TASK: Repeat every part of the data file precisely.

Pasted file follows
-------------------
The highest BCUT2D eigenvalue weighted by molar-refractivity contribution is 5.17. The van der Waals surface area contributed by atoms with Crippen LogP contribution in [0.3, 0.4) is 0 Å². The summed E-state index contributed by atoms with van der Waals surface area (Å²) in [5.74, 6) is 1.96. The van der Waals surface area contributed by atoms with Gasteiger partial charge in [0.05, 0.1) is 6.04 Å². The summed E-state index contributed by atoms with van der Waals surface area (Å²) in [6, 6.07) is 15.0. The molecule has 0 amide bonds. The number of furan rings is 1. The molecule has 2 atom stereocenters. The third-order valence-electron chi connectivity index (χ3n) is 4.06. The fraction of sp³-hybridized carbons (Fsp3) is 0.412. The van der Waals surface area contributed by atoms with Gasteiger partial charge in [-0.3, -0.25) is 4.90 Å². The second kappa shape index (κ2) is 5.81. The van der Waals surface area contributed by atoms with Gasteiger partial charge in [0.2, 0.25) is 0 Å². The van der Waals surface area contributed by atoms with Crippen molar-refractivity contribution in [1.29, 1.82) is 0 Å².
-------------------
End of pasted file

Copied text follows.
The highest BCUT2D eigenvalue weighted by molar-refractivity contribution is 5.17. The van der Waals surface area contributed by atoms with Crippen LogP contribution in [0.3, 0.4) is 0 Å². The summed E-state index contributed by atoms with van der Waals surface area (Å²) in [5.74, 6) is 1.96. The van der Waals surface area contributed by atoms with Gasteiger partial charge in [0.05, 0.1) is 6.04 Å². The summed E-state index contributed by atoms with van der Waals surface area (Å²) in [6, 6.07) is 15.0. The molecule has 0 amide bonds. The number of furan rings is 1. The molecule has 2 atom stereocenters. The third-order valence-electron chi connectivity index (χ3n) is 4.06. The fraction of sp³-hybridized carbons (Fsp3) is 0.412. The van der Waals surface area contributed by atoms with Gasteiger partial charge in [-0.3, -0.25) is 4.90 Å². The second kappa shape index (κ2) is 5.81. The van der Waals surface area contributed by atoms with Gasteiger partial charge in [0.2, 0.25) is 0 Å². The van der Waals surface area contributed by atoms with Crippen molar-refractivity contribution in [1.29, 1.82) is 0 Å².